Ryan Thomason

D&D Dark Sun #2 & #3 – Review

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I dip into the world of Dark Sun once again, how does the story continue after our first experience (link to DS #1 article) with the comic?

Lets start off with Dark Sun #2, Written by Alex Irvine, and Art by Peter Bergting. Grudvik and his companion Aki are still traveling through the desert, and they need some water. Which I would assume on a planet where such thing is a rarity, they have to find it soon. I’m assuming their encounter with the half vulture/people things are common in this campaign, If that is so, I really need to find a group because this type of stuff just gets me itching to try it out. Aki surprises with some tricks up his sleeve, and honestly, the only reason it bugs me is because I know nothing of the Dark Sun universe beyond this comic. I have some homework to do.

The story isn’t bad really, I actually really dig what Irvine is doing, it just seemed a little short. I could be totally wrong though, I think that if it has had a couple more pages to really set the story I would have been totally satisfied.

Regardless, I liked the ‘encounters’ Grudvik and Aki got into, the cactus zombies were really new to me, and I dug it. The one thing that annoyed me was the artwork. At some points it was nice lines and I liked the look of the characters on the page, then a couple of pages later it looked like a step down from what I just saw. Maybe it was rushed, I don’t know. At times though, I caught myself thinking that it just looked a little sloppy. With the hit or miss artwork, I was glad that the story at least kept me really engaged. Which We’ll move onto the next part of, as Grudvik is back in Tyr, and he’s looking for the woman he fell for that ended up making him a slave in the first place. I’m sure his intentions are good.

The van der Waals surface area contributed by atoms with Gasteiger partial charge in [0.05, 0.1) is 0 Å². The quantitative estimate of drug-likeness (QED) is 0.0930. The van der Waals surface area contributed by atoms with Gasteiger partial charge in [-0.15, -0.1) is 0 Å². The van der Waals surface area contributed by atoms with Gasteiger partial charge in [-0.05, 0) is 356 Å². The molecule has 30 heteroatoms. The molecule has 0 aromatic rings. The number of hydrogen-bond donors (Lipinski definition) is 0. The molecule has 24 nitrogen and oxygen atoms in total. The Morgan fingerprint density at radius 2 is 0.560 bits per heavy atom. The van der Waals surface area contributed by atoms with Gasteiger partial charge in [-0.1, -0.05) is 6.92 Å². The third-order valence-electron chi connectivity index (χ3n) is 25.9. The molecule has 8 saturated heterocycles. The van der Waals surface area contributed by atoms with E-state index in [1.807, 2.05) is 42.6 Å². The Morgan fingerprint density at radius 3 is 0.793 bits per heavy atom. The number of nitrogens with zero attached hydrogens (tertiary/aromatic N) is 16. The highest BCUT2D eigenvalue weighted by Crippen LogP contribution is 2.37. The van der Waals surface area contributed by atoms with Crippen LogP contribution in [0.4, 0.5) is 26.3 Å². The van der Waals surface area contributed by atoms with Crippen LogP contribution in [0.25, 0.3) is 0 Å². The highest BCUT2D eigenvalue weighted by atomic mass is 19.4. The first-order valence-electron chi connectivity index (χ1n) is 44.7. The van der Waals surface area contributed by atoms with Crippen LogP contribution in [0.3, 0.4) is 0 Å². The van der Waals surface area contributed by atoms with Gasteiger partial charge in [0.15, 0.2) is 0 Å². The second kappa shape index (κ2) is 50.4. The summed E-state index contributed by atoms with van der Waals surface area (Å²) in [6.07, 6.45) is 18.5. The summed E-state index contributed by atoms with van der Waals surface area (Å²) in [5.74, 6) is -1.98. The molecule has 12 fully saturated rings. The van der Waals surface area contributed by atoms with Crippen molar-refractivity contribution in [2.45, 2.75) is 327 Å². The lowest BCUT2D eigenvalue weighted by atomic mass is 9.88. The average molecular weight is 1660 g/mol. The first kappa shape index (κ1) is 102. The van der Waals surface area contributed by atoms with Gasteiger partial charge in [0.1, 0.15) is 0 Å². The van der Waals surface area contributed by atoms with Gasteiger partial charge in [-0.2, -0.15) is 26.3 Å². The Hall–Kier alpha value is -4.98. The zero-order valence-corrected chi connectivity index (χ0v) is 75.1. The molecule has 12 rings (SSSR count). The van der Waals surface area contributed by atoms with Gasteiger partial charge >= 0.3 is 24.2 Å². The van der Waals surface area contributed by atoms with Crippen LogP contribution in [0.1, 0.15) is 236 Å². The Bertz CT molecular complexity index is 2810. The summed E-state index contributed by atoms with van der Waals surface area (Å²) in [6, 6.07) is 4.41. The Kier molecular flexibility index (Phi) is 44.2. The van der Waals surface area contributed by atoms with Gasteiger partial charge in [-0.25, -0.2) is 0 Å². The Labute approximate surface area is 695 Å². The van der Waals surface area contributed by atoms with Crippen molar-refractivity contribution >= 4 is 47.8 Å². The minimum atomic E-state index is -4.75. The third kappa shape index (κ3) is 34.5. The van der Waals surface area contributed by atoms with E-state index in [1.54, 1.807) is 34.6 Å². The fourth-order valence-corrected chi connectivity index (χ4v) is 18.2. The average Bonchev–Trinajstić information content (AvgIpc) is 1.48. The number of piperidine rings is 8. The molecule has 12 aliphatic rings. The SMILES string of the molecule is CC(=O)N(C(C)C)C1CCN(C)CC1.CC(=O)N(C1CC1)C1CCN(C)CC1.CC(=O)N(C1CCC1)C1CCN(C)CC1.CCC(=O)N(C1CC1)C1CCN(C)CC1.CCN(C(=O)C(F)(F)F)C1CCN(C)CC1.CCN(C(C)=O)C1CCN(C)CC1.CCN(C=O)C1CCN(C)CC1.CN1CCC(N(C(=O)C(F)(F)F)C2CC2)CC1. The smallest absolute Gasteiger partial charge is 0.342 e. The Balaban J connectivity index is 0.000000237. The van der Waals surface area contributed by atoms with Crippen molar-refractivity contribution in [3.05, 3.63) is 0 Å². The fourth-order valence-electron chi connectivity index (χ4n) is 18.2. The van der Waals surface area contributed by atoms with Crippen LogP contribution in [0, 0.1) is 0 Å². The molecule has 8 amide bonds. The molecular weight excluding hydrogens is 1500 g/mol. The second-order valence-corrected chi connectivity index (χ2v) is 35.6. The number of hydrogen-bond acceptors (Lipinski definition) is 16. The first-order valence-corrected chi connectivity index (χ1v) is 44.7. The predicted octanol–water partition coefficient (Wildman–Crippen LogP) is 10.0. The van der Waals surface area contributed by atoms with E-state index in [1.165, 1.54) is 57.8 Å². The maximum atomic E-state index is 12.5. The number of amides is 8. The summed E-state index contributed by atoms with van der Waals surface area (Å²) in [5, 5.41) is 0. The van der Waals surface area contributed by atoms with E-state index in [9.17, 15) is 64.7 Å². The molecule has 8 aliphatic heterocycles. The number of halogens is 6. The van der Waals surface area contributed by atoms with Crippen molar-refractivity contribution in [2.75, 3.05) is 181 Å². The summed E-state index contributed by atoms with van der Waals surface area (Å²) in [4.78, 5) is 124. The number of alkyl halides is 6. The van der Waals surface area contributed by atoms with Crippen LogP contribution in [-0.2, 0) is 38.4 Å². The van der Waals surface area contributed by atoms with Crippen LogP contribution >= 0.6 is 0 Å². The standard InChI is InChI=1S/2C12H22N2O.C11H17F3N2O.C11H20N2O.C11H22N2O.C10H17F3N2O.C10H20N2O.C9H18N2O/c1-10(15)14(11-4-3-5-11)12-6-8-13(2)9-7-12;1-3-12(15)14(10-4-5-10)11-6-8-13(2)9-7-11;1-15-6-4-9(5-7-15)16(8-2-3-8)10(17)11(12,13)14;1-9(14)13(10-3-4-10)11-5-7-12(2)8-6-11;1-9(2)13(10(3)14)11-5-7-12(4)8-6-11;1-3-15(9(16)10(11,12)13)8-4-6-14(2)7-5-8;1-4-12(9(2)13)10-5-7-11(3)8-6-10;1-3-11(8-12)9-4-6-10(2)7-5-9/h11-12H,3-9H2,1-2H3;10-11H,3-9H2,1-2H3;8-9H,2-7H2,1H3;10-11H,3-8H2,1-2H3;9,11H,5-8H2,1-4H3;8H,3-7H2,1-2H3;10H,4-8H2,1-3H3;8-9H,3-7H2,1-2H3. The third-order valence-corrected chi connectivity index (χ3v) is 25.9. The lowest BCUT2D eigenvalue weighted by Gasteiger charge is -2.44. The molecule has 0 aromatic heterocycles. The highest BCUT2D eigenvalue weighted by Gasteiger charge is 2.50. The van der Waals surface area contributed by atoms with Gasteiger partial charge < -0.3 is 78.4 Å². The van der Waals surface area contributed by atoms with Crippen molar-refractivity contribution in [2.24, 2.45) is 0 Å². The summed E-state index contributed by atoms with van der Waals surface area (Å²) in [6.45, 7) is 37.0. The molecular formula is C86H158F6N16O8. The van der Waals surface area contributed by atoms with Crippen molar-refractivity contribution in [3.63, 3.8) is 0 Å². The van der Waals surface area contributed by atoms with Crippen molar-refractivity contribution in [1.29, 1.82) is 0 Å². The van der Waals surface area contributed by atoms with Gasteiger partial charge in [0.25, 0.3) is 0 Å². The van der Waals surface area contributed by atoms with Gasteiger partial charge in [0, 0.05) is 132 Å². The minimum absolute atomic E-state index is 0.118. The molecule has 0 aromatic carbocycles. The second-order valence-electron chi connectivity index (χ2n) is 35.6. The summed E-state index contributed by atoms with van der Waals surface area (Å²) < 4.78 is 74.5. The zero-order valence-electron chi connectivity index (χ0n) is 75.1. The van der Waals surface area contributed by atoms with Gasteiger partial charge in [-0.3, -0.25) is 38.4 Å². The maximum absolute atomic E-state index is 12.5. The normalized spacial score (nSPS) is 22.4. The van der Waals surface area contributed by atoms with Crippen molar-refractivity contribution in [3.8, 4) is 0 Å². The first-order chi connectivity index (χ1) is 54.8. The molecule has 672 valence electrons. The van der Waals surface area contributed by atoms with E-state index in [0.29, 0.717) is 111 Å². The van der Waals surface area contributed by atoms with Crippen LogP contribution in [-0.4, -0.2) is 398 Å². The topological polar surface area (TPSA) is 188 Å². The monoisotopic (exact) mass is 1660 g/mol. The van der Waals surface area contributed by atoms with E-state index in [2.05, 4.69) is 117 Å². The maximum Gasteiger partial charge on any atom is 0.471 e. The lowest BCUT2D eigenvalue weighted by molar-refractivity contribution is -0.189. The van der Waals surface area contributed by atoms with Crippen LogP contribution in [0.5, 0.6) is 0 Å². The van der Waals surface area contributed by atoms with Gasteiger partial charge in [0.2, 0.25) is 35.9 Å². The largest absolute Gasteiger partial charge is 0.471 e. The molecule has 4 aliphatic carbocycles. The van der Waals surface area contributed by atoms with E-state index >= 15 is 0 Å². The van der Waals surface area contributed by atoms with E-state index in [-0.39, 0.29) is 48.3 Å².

Dark Sun #3, once again written by Alex Irvine and Art by Peter Bergting, I saw the first couple of teaser images Bergting drew on the first couple of pages and crossed my fingers that this is what I’ll be getting the whole issue. We get more of Bergtings, gritty kind of art style. Which I’m going to have to ask my comic book friends who have been reading for longer than my couple of months if it is even a style. It didn’t distract me from liking the issue though, as I think Irvine does a great job of giving you a story that you want to keep reading. One of my favorite things was after the story though, toward the back you get to look at Grudvik’s character sheet, for being a D&D novice it just fascinated me.

STORY: 81%
ART: 68%

Now that I’ve read the first three comics, I think I have enough to determine if this is something that is worthy of your hold or not. For that decision I give you two little nuggets. One, if you’re some sort of purist who demands ‘sexy’ artwork with clean lines and tons of detail this isn’t for you. I’m not going to crap on the artist though, because as I re-read the comics, the style seems to fit with the gritty tone of the universe. Two, this isn’t super heroes, if you like D&D and fantasy, this is extremely up your alley.

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